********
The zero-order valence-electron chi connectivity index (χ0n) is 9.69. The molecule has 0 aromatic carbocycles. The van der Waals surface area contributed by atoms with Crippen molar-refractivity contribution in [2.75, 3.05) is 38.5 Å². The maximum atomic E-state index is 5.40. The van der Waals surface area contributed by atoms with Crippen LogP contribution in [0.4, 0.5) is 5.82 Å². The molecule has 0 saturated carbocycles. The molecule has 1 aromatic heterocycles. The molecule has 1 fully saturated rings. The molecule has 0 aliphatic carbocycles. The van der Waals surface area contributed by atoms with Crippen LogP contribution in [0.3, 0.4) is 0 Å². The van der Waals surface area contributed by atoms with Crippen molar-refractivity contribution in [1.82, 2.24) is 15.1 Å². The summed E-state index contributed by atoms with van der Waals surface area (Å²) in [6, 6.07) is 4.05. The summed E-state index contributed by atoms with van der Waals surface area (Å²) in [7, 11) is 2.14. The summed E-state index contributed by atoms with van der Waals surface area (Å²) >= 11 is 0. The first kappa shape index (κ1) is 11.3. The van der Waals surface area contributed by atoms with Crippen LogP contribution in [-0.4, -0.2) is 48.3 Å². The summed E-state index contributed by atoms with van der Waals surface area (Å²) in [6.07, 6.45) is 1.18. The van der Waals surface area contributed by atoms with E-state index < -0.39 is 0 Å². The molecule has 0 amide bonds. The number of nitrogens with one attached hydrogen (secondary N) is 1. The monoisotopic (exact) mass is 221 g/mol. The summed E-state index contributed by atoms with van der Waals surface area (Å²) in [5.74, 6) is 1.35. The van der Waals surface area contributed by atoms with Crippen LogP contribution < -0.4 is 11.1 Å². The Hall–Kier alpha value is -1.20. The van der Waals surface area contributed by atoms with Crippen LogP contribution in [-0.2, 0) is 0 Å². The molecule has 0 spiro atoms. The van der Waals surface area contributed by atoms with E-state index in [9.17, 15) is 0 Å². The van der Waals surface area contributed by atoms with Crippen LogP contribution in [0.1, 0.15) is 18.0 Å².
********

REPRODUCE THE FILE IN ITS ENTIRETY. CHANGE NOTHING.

The zero-order valence-electron chi connectivity index (χ0n) is 9.69. The molecule has 0 aromatic carbocycles. The van der Waals surface area contributed by atoms with Crippen molar-refractivity contribution in [2.75, 3.05) is 38.5 Å². The maximum atomic E-state index is 5.40. The van der Waals surface area contributed by atoms with Crippen LogP contribution in [0.4, 0.5) is 5.82 Å². The molecule has 0 saturated carbocycles. The molecule has 1 aromatic heterocycles. The molecule has 1 fully saturated rings. The molecule has 0 aliphatic carbocycles. The van der Waals surface area contributed by atoms with Crippen LogP contribution in [0.3, 0.4) is 0 Å². The van der Waals surface area contributed by atoms with Crippen molar-refractivity contribution in [1.82, 2.24) is 15.1 Å². The summed E-state index contributed by atoms with van der Waals surface area (Å²) in [6, 6.07) is 4.05. The summed E-state index contributed by atoms with van der Waals surface area (Å²) in [7, 11) is 2.14. The summed E-state index contributed by atoms with van der Waals surface area (Å²) >= 11 is 0. The first kappa shape index (κ1) is 11.3. The van der Waals surface area contributed by atoms with Crippen LogP contribution in [-0.4, -0.2) is 48.3 Å². The summed E-state index contributed by atoms with van der Waals surface area (Å²) in [6.07, 6.45) is 1.18. The van der Waals surface area contributed by atoms with E-state index < -0.39 is 0 Å². The molecule has 0 amide bonds. The number of nitrogens with one attached hydrogen (secondary N) is 1. The monoisotopic (exact) mass is 221 g/mol. The summed E-state index contributed by atoms with van der Waals surface area (Å²) in [5.74, 6) is 1.35. The van der Waals surface area contributed by atoms with Crippen LogP contribution < -0.4 is 11.1 Å². The Hall–Kier alpha value is -1.20. The van der Waals surface area contributed by atoms with Crippen LogP contribution in [-0.2, 0) is 0 Å². The molecule has 0 spiro atoms. The van der Waals surface area contributed by atoms with E-state index in [9.17, 15) is 0 Å². The van der Waals surface area contributed by atoms with Crippen LogP contribution in [0.1, 0.15) is 18.0 Å².